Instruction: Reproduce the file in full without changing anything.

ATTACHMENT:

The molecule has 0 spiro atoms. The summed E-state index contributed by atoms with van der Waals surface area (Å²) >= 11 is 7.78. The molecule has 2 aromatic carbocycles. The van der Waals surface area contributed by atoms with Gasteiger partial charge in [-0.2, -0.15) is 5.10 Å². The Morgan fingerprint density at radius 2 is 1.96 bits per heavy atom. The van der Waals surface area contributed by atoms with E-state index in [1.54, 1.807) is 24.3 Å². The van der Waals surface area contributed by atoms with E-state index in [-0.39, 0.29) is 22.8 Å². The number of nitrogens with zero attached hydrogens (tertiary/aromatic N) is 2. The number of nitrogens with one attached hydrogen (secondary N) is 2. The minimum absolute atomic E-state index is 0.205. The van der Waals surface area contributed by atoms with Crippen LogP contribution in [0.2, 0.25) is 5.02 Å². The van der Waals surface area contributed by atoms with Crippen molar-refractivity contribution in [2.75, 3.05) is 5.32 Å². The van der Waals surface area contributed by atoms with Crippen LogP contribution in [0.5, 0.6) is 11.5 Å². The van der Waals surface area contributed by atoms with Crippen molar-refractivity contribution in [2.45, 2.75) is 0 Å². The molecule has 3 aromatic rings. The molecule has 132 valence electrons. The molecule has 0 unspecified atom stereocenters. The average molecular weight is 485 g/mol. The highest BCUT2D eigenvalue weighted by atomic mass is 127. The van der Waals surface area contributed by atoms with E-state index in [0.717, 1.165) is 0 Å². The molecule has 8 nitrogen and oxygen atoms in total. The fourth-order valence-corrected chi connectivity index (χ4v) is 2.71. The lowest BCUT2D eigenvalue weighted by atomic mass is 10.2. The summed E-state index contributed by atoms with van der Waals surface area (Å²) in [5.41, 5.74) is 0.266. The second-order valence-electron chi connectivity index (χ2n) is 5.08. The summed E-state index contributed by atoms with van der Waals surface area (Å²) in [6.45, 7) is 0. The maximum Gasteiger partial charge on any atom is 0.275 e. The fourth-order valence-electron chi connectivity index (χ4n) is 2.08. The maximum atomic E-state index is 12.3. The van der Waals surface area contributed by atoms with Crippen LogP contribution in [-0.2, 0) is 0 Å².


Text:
The molecule has 0 spiro atoms. The summed E-state index contributed by atoms with van der Waals surface area (Å²) >= 11 is 7.78. The molecule has 2 aromatic carbocycles. The van der Waals surface area contributed by atoms with Gasteiger partial charge in [-0.2, -0.15) is 5.10 Å². The Morgan fingerprint density at radius 2 is 1.96 bits per heavy atom. The van der Waals surface area contributed by atoms with E-state index in [1.54, 1.807) is 24.3 Å². The van der Waals surface area contributed by atoms with E-state index in [-0.39, 0.29) is 22.8 Å². The number of nitrogens with zero attached hydrogens (tertiary/aromatic N) is 2. The number of nitrogens with one attached hydrogen (secondary N) is 2. The minimum absolute atomic E-state index is 0.205. The van der Waals surface area contributed by atoms with Crippen LogP contribution in [0.2, 0.25) is 5.02 Å². The van der Waals surface area contributed by atoms with Crippen molar-refractivity contribution in [2.75, 3.05) is 5.32 Å². The van der Waals surface area contributed by atoms with Crippen LogP contribution in [0.5, 0.6) is 11.5 Å². The van der Waals surface area contributed by atoms with Crippen molar-refractivity contribution in [2.45, 2.75) is 0 Å². The molecule has 3 aromatic rings. The molecule has 132 valence electrons. The molecule has 0 unspecified atom stereocenters. The average molecular weight is 485 g/mol. The highest BCUT2D eigenvalue weighted by atomic mass is 127. The van der Waals surface area contributed by atoms with E-state index in [0.717, 1.165) is 0 Å². The molecule has 8 nitrogen and oxygen atoms in total. The fourth-order valence-corrected chi connectivity index (χ4v) is 2.71. The lowest BCUT2D eigenvalue weighted by atomic mass is 10.2. The summed E-state index contributed by atoms with van der Waals surface area (Å²) in [5.41, 5.74) is 0.266. The second-order valence-electron chi connectivity index (χ2n) is 5.08. The summed E-state index contributed by atoms with van der Waals surface area (Å²) in [6.45, 7) is 0. The maximum Gasteiger partial charge on any atom is 0.275 e. The fourth-order valence-electron chi connectivity index (χ4n) is 2.08. The maximum atomic E-state index is 12.3. The van der Waals surface area contributed by atoms with Crippen LogP contribution in [-0.2, 0) is 0 Å².